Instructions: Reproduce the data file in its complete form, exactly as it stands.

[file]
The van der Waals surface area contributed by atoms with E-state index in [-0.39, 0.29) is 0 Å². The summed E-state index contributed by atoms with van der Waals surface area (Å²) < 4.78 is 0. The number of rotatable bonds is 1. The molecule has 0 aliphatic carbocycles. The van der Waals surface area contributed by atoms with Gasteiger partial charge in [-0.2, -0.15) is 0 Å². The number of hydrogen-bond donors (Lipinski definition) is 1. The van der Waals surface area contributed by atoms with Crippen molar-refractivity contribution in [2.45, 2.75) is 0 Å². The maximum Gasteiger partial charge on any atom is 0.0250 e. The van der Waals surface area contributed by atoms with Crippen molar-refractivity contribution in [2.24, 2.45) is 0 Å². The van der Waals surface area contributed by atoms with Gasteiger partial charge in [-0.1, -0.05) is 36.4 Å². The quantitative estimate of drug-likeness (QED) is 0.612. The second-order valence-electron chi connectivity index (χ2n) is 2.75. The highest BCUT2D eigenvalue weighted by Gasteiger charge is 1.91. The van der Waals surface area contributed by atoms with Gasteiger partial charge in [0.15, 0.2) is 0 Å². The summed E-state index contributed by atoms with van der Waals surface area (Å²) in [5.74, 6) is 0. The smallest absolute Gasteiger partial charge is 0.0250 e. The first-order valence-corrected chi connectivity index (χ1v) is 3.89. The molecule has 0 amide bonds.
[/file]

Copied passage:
The van der Waals surface area contributed by atoms with E-state index in [-0.39, 0.29) is 0 Å². The summed E-state index contributed by atoms with van der Waals surface area (Å²) < 4.78 is 0. The number of rotatable bonds is 1. The molecule has 0 aliphatic carbocycles. The van der Waals surface area contributed by atoms with Gasteiger partial charge in [-0.2, -0.15) is 0 Å². The number of hydrogen-bond donors (Lipinski definition) is 1. The van der Waals surface area contributed by atoms with Crippen molar-refractivity contribution in [2.45, 2.75) is 0 Å². The maximum Gasteiger partial charge on any atom is 0.0250 e. The van der Waals surface area contributed by atoms with Crippen molar-refractivity contribution in [2.24, 2.45) is 0 Å². The van der Waals surface area contributed by atoms with Gasteiger partial charge in [-0.1, -0.05) is 36.4 Å². The quantitative estimate of drug-likeness (QED) is 0.612. The second-order valence-electron chi connectivity index (χ2n) is 2.75. The highest BCUT2D eigenvalue weighted by Gasteiger charge is 1.91. The van der Waals surface area contributed by atoms with Gasteiger partial charge in [0.15, 0.2) is 0 Å². The summed E-state index contributed by atoms with van der Waals surface area (Å²) in [5.74, 6) is 0. The smallest absolute Gasteiger partial charge is 0.0250 e. The first-order valence-corrected chi connectivity index (χ1v) is 3.89. The molecule has 0 amide bonds.